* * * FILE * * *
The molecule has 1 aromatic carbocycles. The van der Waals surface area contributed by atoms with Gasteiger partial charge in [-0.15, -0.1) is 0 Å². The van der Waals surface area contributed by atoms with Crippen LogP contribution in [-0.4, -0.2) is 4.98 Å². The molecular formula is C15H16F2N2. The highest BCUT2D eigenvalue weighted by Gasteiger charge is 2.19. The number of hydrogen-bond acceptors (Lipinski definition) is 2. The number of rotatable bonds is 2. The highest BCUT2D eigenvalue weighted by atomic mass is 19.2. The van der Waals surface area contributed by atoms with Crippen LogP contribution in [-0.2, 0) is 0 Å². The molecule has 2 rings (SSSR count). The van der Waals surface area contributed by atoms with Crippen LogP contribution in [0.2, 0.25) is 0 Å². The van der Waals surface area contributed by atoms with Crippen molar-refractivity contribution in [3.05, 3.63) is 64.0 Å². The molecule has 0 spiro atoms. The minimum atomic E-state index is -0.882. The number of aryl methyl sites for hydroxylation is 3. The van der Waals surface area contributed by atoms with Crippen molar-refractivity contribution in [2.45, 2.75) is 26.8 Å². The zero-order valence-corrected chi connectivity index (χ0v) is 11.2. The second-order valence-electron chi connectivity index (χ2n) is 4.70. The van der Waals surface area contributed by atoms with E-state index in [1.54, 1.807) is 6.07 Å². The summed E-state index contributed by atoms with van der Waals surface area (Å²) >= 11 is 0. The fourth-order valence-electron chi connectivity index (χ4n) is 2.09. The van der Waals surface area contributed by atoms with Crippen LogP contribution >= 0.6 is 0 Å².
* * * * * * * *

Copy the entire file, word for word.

The molecule has 1 aromatic carbocycles. The van der Waals surface area contributed by atoms with Gasteiger partial charge in [-0.15, -0.1) is 0 Å². The van der Waals surface area contributed by atoms with Crippen LogP contribution in [-0.4, -0.2) is 4.98 Å². The molecular formula is C15H16F2N2. The highest BCUT2D eigenvalue weighted by Gasteiger charge is 2.19. The number of hydrogen-bond acceptors (Lipinski definition) is 2. The number of rotatable bonds is 2. The highest BCUT2D eigenvalue weighted by atomic mass is 19.2. The van der Waals surface area contributed by atoms with Crippen LogP contribution in [-0.2, 0) is 0 Å². The molecule has 2 rings (SSSR count). The van der Waals surface area contributed by atoms with Crippen LogP contribution in [0.2, 0.25) is 0 Å². The van der Waals surface area contributed by atoms with Crippen molar-refractivity contribution in [3.05, 3.63) is 64.0 Å². The molecule has 0 spiro atoms. The minimum atomic E-state index is -0.882. The number of aryl methyl sites for hydroxylation is 3. The van der Waals surface area contributed by atoms with Crippen molar-refractivity contribution in [2.45, 2.75) is 26.8 Å². The zero-order valence-corrected chi connectivity index (χ0v) is 11.2. The second-order valence-electron chi connectivity index (χ2n) is 4.70. The van der Waals surface area contributed by atoms with E-state index in [1.54, 1.807) is 6.07 Å². The summed E-state index contributed by atoms with van der Waals surface area (Å²) >= 11 is 0. The fourth-order valence-electron chi connectivity index (χ4n) is 2.09. The van der Waals surface area contributed by atoms with Crippen LogP contribution >= 0.6 is 0 Å².